Too many bees? Or not enough bees?

Too many bees? Or not enough bees? Sam Jenkins investigates. Can you have too many bees? Some say yes. Some are wrong! They're simply not covered in enough bees yet. As a man who's been covered in bees for nearly several minutes, I can quite easily say that no man, woman, or bee has, or is enough bees. But can it be? Or how could it be if it can be? If 'you' and 'I' are 'we', then surely a 'bee' is 'bee', but could 'we' be 'bee'? This investigative reporter looked no further than his own memory to answer these very questions (bees). The great Shakespeare himself wrote “two bee, or not two bee?” And we all remember the answer was two bees, if not more than two bees, and quite possibly a murder. But not every acquisition of bees needs to involve regicide. I myself killed only two dukes and a bee farmer to procure my luscious beard of bees, in addition to my jacket of bees, my pair of glasses of bees, my deck of bees, my car of bees and my pool, made of, and filled with bees. Some might point out that I'm simply trying to swim in a swarm of bees. They are right. But are they covered in harmful stings? No. And that is the difference between us. Those who oppose the idea of having more than zero bees in an area, that is more that not far away from them, simply don't want to be painfully stung. And in a day and age where we have televisions, the printing press and the future, it is difficult to understand how they don't see the great amount of innovations that bees have brought us. Could it be, indubitably, that we see on key, a fallacy, o' whe'er bees should be, visa-bee, belessed please, be the nee-ds of our minstrbees? Because overbeering beelations beautifully beeseige bee beasting? Beelief bee, it's true. Beethoven. In closing, be safe, be sharp, be sharps, sharp bees, harp bees, harpies, bees please, on your bees, the bees are collapsing, beeeeeeeeeeeeeeees. <Inception Sound>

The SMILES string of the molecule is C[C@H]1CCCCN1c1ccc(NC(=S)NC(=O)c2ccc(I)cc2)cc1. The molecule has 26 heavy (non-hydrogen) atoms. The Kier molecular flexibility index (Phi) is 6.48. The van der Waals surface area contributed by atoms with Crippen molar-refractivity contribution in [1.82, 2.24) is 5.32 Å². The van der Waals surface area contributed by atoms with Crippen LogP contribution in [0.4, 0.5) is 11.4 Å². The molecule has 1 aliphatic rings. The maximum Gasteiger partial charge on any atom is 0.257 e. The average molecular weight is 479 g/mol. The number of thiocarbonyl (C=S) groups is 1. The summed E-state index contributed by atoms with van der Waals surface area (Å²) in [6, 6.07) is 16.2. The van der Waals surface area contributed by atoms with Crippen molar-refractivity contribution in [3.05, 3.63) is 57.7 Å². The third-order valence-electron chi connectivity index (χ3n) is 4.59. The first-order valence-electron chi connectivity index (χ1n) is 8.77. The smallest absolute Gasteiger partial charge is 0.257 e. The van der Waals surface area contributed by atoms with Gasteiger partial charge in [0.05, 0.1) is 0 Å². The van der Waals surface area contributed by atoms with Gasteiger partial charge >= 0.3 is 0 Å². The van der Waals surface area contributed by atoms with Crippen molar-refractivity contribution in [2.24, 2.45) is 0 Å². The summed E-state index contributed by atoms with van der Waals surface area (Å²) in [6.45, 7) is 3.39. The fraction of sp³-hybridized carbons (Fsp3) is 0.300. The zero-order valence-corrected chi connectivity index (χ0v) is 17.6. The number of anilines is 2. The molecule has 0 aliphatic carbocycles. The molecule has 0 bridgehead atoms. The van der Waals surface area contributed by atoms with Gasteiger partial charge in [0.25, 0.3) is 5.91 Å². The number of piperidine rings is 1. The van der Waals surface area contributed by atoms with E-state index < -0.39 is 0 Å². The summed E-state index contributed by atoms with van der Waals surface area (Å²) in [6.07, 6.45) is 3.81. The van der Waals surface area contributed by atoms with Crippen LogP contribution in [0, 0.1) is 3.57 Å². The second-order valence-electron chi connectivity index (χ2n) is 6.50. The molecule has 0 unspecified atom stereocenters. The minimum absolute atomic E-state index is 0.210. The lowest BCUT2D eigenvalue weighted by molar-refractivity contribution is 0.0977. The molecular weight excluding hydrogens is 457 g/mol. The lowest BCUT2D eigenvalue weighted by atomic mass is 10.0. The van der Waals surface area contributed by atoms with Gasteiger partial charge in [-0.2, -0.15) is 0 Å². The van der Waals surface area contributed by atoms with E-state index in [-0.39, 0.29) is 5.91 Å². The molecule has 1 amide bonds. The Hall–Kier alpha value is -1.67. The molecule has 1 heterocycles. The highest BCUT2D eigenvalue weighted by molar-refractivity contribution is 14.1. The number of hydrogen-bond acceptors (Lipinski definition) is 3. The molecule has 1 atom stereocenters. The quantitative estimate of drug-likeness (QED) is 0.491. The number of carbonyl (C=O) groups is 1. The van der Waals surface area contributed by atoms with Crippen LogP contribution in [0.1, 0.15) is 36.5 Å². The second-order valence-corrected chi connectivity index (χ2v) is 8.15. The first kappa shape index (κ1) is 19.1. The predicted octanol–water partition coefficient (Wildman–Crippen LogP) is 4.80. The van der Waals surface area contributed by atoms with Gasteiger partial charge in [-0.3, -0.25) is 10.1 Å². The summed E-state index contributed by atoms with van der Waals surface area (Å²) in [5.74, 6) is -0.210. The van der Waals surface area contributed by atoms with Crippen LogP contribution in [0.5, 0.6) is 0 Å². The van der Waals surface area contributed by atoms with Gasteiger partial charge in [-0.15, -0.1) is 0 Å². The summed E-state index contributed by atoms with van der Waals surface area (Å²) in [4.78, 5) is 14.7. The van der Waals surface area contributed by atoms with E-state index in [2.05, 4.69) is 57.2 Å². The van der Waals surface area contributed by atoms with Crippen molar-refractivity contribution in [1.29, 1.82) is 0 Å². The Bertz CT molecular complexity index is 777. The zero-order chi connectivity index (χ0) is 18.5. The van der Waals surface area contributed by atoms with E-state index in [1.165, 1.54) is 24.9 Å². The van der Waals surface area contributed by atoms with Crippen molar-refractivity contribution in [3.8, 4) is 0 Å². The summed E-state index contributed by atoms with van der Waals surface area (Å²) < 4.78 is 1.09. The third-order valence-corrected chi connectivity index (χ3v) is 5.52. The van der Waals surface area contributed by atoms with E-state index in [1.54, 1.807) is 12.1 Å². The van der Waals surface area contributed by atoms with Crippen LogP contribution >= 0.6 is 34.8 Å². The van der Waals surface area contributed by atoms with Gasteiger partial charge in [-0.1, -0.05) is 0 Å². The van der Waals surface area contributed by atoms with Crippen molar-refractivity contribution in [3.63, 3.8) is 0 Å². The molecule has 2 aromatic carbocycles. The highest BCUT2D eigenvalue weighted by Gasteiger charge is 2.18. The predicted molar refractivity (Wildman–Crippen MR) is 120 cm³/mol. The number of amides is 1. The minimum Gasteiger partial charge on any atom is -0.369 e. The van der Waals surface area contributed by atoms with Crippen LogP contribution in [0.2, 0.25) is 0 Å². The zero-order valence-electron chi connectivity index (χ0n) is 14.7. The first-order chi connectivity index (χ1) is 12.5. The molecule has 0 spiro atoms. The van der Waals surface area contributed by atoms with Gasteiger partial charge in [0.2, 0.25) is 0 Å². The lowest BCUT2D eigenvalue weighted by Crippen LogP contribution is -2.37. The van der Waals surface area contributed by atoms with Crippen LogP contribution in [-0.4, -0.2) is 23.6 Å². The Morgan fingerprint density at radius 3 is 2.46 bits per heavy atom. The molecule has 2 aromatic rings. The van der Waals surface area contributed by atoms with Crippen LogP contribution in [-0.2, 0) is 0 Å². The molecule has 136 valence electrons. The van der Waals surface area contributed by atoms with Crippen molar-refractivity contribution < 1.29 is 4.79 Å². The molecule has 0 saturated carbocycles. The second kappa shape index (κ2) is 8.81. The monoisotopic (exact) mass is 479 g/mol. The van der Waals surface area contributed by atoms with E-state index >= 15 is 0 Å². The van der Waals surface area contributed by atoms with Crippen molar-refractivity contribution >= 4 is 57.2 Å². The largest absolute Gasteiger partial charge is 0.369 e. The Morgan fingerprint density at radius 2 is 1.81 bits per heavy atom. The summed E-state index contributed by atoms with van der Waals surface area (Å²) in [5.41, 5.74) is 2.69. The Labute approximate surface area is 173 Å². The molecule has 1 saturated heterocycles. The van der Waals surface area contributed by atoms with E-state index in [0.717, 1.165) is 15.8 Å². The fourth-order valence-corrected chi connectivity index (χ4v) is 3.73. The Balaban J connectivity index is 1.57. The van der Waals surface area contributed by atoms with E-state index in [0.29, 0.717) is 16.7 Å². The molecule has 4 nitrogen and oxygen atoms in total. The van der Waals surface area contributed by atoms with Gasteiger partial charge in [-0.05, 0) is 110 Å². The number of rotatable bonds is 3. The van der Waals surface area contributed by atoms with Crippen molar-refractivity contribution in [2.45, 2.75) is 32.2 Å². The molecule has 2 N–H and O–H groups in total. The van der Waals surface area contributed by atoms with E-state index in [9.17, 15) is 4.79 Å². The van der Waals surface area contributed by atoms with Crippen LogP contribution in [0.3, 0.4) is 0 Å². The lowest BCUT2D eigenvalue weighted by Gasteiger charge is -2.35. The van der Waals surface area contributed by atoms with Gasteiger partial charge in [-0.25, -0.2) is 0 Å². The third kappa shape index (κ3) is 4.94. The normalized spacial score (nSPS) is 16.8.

2010 Science Revue: Sherlock Ohms and Dr. Wattson

2010 Science Revue: Sherlock Ohms and Dr. Wattson

SYDNEY UNIVERSITY SCIENCE REVUE PRESENTS: Sherlock Ohms and Dr. Wattson in the Charge of the Light Brigade Get ready for the funniest show on the planet folks, because Science Revue is bringing you the murder mystery of the century! While unravelling the scarlet thread of murder in the dark, Sherlock and his dear Dr. Wattson come head to head with an unexpected rival… (for the rest come see the show!) It’s electrifying and side-splittingly funny with memorable sketches, singing, dancing and general frivolity. For Science Revue, comedy is elementary. To purchase tickets, visit .
When 7:00pm, Thursday - Saturday, 9-11 September 2010
Where York Theatre, Seymour Centre
Cost $15 Access/$19 Student/$21 Adult